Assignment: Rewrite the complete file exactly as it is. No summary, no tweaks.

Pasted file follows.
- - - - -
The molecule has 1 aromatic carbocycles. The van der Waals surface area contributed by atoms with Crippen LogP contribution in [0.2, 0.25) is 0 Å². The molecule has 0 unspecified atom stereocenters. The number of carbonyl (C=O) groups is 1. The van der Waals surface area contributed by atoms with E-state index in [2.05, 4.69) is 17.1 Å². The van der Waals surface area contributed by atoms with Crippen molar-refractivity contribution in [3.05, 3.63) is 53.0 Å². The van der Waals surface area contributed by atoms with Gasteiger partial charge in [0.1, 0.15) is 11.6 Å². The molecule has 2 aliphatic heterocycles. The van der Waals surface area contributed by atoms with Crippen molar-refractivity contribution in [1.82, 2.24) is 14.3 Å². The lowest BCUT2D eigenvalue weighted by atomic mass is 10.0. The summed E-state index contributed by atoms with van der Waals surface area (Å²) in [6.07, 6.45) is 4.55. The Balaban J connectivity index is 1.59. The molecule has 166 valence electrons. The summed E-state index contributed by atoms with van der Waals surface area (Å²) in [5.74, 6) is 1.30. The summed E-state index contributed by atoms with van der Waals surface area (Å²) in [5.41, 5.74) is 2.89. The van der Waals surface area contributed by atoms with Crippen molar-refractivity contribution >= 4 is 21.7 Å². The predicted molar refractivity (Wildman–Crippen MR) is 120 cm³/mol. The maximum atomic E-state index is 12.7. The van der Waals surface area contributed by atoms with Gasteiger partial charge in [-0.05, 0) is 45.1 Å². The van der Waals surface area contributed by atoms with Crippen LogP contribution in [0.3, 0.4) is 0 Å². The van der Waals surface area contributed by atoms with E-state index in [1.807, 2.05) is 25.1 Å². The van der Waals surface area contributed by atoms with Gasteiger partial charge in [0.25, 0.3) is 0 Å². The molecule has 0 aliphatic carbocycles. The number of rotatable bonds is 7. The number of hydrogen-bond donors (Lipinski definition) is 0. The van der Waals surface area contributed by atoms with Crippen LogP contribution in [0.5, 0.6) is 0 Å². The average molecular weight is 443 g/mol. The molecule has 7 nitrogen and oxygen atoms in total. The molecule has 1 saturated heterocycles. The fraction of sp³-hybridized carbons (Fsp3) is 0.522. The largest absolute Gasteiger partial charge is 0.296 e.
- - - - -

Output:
The molecule has 1 aromatic carbocycles. The van der Waals surface area contributed by atoms with Crippen LogP contribution in [0.2, 0.25) is 0 Å². The molecule has 0 unspecified atom stereocenters. The number of carbonyl (C=O) groups is 1. The van der Waals surface area contributed by atoms with E-state index in [2.05, 4.69) is 17.1 Å². The van der Waals surface area contributed by atoms with Crippen molar-refractivity contribution in [3.05, 3.63) is 53.0 Å². The van der Waals surface area contributed by atoms with Gasteiger partial charge in [0.1, 0.15) is 11.6 Å². The molecule has 2 aliphatic heterocycles. The van der Waals surface area contributed by atoms with Crippen molar-refractivity contribution in [1.82, 2.24) is 14.3 Å². The lowest BCUT2D eigenvalue weighted by atomic mass is 10.0. The summed E-state index contributed by atoms with van der Waals surface area (Å²) in [6.07, 6.45) is 4.55. The Balaban J connectivity index is 1.59. The molecule has 166 valence electrons. The summed E-state index contributed by atoms with van der Waals surface area (Å²) in [5.74, 6) is 1.30. The summed E-state index contributed by atoms with van der Waals surface area (Å²) in [5.41, 5.74) is 2.89. The van der Waals surface area contributed by atoms with Crippen molar-refractivity contribution >= 4 is 21.7 Å². The predicted molar refractivity (Wildman–Crippen MR) is 120 cm³/mol. The maximum atomic E-state index is 12.7. The van der Waals surface area contributed by atoms with Gasteiger partial charge in [-0.05, 0) is 45.1 Å². The van der Waals surface area contributed by atoms with Crippen LogP contribution in [0.3, 0.4) is 0 Å². The van der Waals surface area contributed by atoms with E-state index in [1.807, 2.05) is 25.1 Å². The van der Waals surface area contributed by atoms with Gasteiger partial charge in [0.25, 0.3) is 0 Å². The molecule has 0 aliphatic carbocycles. The number of rotatable bonds is 7. The number of hydrogen-bond donors (Lipinski definition) is 0. The van der Waals surface area contributed by atoms with Crippen LogP contribution in [0.5, 0.6) is 0 Å². The average molecular weight is 443 g/mol. The molecule has 7 nitrogen and oxygen atoms in total. The molecule has 1 saturated heterocycles. The fraction of sp³-hybridized carbons (Fsp3) is 0.522. The largest absolute Gasteiger partial charge is 0.296 e.